Quotations about   revision

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To be a writer is to accept failure as a profession — which of us is Dante or Shakespeare? — and could they return, wouldn’t they fall at once to revising, knowing they could make the work better? In our own dwarfed way, we are trying for something like perfection, knowing it is unachievable (except of course that trying and failing is a better way of living than not trying).

John Ciardi (1916-1986) American poet, writer, critic
In Vince Clemente, “‘A Man Is What He Does With His Attention’: A Conversation with John Ciardi,” Poesis, Vol. 7 #2 (1986)
Added on 26-Aug-20 | Last updated 26-Aug-20
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The illiterate of the 21st century will not be those that cannot read or write, but those who cannot learn, unlearn, and relearn.

Alvin Toffler (1928-2016) American writer and futurist

Sometimes given as "The illiterate of the future ..." This ubiquitous (mis)quotation of Toffler is a conflation of two sentences in ch. 18 of Toffler's Future Shock (1970).

  1. On p. 414, Toffler writes, "By instructing students how to learn, unlearn and relearn, a powerful new dimension can be added to education."
  2. In the next paragraph, he quotes psychologist Herbert Gerjuoy: "Tomorrow's illiterate will not be the man who can't read; he will be the man who has not learned how to learn."
Added on 16-Jan-20 | Last updated 16-Jan-20
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Novels aren’t written, they’re rewritten. It is one of the hardest things to accept, especially after the seventh rewrite hasn’t quite done it.

Michael Crichton (1942-2008) American author, producer, director, and screenwriter

Crichton was quoted a number of times on the adage, which he in turn claimed was in more general use. However, he seems to have been key in popularizing it. See here for more discussion and specific citations.
Added on 12-Nov-19 | Last updated 12-Nov-19
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Hasten slowly, and without losing heart,
Put your work twenty times upon the anvil.

[Hâtez-vous lentement ; et, sans perdre courage,
Vingt fois sur le métier remettez votre ouvrage.]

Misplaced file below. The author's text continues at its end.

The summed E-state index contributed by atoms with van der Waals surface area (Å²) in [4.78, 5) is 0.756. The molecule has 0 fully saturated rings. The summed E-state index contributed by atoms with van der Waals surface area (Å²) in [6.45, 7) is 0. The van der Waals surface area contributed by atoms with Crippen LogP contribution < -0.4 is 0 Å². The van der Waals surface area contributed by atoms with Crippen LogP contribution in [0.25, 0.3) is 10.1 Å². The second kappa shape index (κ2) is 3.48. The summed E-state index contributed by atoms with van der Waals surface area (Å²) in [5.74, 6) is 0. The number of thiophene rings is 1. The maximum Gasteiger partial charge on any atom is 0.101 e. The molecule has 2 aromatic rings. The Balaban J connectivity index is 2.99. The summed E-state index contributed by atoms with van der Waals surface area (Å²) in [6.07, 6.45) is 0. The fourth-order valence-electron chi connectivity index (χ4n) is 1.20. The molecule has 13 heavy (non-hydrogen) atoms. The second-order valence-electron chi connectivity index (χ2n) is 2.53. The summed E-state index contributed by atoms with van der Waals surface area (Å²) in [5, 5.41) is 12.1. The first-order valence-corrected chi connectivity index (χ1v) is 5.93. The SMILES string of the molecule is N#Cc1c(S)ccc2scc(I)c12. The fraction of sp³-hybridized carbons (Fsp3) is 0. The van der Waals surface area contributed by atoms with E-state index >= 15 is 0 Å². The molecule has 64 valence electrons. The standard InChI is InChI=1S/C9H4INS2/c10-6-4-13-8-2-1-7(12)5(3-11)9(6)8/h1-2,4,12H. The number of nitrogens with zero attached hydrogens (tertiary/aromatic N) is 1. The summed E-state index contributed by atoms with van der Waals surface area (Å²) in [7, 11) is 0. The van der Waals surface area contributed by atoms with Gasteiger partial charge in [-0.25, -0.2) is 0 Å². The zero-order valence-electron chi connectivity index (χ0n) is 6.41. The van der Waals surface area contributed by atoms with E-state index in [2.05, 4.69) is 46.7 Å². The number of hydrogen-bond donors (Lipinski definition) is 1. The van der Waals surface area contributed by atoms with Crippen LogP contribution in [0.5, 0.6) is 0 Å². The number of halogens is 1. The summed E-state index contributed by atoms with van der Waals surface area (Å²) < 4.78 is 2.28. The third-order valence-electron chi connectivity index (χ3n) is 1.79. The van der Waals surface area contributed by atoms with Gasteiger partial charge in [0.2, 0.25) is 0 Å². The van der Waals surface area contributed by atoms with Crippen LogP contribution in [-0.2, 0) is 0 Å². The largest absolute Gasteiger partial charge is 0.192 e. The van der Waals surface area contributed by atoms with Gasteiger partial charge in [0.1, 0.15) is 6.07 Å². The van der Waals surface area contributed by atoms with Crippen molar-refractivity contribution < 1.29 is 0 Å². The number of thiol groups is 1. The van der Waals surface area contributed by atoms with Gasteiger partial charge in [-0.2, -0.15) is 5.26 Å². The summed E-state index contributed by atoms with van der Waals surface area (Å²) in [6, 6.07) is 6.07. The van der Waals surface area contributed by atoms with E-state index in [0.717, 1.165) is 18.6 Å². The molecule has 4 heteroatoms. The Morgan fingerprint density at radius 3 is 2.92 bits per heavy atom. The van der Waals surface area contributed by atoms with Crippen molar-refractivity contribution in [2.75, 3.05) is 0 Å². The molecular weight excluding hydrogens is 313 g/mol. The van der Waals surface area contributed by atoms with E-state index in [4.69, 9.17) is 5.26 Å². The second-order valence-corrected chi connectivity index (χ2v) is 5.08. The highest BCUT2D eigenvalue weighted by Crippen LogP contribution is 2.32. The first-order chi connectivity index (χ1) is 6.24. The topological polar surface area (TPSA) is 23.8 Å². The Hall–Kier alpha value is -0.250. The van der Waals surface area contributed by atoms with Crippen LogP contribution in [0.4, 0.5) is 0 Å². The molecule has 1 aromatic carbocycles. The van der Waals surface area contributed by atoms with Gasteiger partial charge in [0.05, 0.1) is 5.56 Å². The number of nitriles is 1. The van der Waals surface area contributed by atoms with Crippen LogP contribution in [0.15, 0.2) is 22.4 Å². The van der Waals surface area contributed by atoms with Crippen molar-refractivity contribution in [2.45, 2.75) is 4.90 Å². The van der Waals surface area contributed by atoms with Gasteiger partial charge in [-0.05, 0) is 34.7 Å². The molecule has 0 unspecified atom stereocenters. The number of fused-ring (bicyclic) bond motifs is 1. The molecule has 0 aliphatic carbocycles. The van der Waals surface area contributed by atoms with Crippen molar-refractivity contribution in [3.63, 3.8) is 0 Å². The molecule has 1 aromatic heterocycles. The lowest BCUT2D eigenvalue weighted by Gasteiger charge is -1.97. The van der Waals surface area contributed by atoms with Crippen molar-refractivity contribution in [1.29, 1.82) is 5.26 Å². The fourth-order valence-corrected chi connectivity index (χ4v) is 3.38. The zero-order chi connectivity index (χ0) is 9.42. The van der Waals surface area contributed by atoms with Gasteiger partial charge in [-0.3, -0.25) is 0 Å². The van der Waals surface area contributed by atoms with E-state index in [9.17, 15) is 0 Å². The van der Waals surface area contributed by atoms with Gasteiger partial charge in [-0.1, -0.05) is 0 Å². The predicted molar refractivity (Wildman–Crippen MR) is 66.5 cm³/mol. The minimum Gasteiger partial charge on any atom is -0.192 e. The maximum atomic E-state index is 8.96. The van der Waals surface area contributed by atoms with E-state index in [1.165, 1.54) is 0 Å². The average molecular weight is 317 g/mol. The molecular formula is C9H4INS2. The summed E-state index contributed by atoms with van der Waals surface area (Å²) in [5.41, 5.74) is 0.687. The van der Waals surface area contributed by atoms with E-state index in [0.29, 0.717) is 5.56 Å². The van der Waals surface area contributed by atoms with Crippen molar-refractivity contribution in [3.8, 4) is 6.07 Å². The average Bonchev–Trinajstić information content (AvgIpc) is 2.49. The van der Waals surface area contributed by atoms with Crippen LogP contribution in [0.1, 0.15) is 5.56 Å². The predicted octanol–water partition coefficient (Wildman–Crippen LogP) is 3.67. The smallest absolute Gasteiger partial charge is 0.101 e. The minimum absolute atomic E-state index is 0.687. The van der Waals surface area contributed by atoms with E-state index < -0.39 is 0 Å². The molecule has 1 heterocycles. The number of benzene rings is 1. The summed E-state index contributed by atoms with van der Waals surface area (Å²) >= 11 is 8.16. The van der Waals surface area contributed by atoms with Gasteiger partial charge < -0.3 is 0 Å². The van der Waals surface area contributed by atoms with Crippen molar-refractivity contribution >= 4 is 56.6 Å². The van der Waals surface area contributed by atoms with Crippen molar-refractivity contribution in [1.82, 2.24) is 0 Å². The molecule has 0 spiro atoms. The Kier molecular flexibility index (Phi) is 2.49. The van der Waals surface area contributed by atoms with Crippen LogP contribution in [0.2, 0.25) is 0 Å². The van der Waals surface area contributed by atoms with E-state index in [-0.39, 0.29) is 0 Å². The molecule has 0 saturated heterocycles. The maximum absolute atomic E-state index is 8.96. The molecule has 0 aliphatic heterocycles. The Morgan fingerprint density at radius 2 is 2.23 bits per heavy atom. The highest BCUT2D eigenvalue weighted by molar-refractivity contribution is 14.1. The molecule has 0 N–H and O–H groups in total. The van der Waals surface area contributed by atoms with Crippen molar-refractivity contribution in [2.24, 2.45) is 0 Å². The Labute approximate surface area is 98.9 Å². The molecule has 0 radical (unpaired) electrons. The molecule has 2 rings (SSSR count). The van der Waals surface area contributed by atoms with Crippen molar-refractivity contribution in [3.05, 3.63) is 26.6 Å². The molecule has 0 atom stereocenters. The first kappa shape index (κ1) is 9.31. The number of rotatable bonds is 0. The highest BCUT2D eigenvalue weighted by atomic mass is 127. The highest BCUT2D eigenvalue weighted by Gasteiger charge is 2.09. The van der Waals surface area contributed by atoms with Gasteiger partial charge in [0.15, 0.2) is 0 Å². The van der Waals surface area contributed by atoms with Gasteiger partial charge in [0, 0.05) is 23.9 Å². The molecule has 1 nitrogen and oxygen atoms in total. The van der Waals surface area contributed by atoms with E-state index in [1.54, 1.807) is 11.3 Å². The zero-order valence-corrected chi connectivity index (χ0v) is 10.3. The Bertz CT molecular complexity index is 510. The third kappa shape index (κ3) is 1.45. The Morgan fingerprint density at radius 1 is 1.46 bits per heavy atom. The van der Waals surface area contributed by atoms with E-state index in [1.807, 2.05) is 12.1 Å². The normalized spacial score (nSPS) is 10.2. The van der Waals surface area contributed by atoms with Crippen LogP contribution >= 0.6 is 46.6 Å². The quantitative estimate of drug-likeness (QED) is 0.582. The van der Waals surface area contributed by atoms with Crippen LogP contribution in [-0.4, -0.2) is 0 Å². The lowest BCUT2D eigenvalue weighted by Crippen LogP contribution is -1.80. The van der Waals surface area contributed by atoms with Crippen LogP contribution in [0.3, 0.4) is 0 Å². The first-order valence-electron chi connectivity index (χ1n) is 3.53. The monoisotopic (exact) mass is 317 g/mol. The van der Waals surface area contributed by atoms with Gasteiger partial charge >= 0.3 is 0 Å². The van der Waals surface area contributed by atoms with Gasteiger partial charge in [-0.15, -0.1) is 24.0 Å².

Boileau - twenty times upon the anvil - wist_info quote

Nicolas Boileau-Despréaux (1636-1711) French poet and critic
The Art of Poetry [L’Art Poétique], Canto 1, l. 171 (1674)
Added on 11-May-16 | Last updated 11-May-16
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Rewriting is like scrubbing the basement floor with a toothbrush.

(Other Authors and Sources)
Pete Murphy
Added on 25-Feb-14 | Last updated 25-Feb-14
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I have only made this [letter] longer, because I have not had the time to make it shorter.

[Je n’ai fait celle-ci plus longue que parce que je n’ai pas eu le loisir de la faire plus courte.]

Blaise Pascal (1623-1662) French scientist and philosopher
Lettres provinciales, #16 (1657)

Alt. trans.: "The present letter is a very long one, simply because I had no leisure to make it shorter." Sometimes attributed to Ben Franklin or Mark Twain. For more information see here.
Added on 5-Apr-10 | Last updated 3-Mar-14
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In the eyes of those lovers of perfection, a work is never finished — a word that for them has no sense — but abandoned; and this abandonment, whether to the flames or to the public (and which is the result of weariness or an obligation to deliver) is a kind of an accident to them, like the breaking off of a reflection, which fatigue, irritation, or something similar has made worthless.

[Aux yeux de ces amateurs d’inquiétude et de perfection, un ouvrage n’est jamais achevé, – mot qui pour eux n’a aucun sens, – mais abandonné ; et cet abandon, qui le livre aux flammes ou au public (et qu’il soit l’effet de la lassitude ou de l’obligation de livrer) est une sorte d’accident, comparable à la rupture d’une réflexion, que la fatigue, le fâcheux ou quelque sensation viennent rendre nulle.]

Paul Valéry (1871-1945) French poet, critic, author, polymath
“Au sujet du ‘Cimetière marin,'” La Nouvelle Revue Française (Mar 1933)

Often rendered as: "A poem is never finished, only abandoned."

Alt. trans.: "In the eyes of those who anxiously seek perfection, a work is never truly completed -- a word that for them has no sense -- but abandoned; and this abandonment, of the book to the fire or to the public, whether due to weariness or to a need to deliver it for publication, is a sort of accident, comparable to the letting-go of an idea that has become so tiring or annoying that one has lost all interest in it." [tr. Maggio]

In the same vein, in "Recollections," Valery wrote: "A work is never completed except by some accident such as weariness, satisfaction, the need to deliver, or death: for, in relation to who or what is making it, it can only be one stage in a series of inner transformations."

Also attributed to W. H. Auden, Oscar Wilde, and Jean Cocteau, For more discussion of the origin of this phrase, see here.
Added on 1-Feb-04 | Last updated 25-Mar-19
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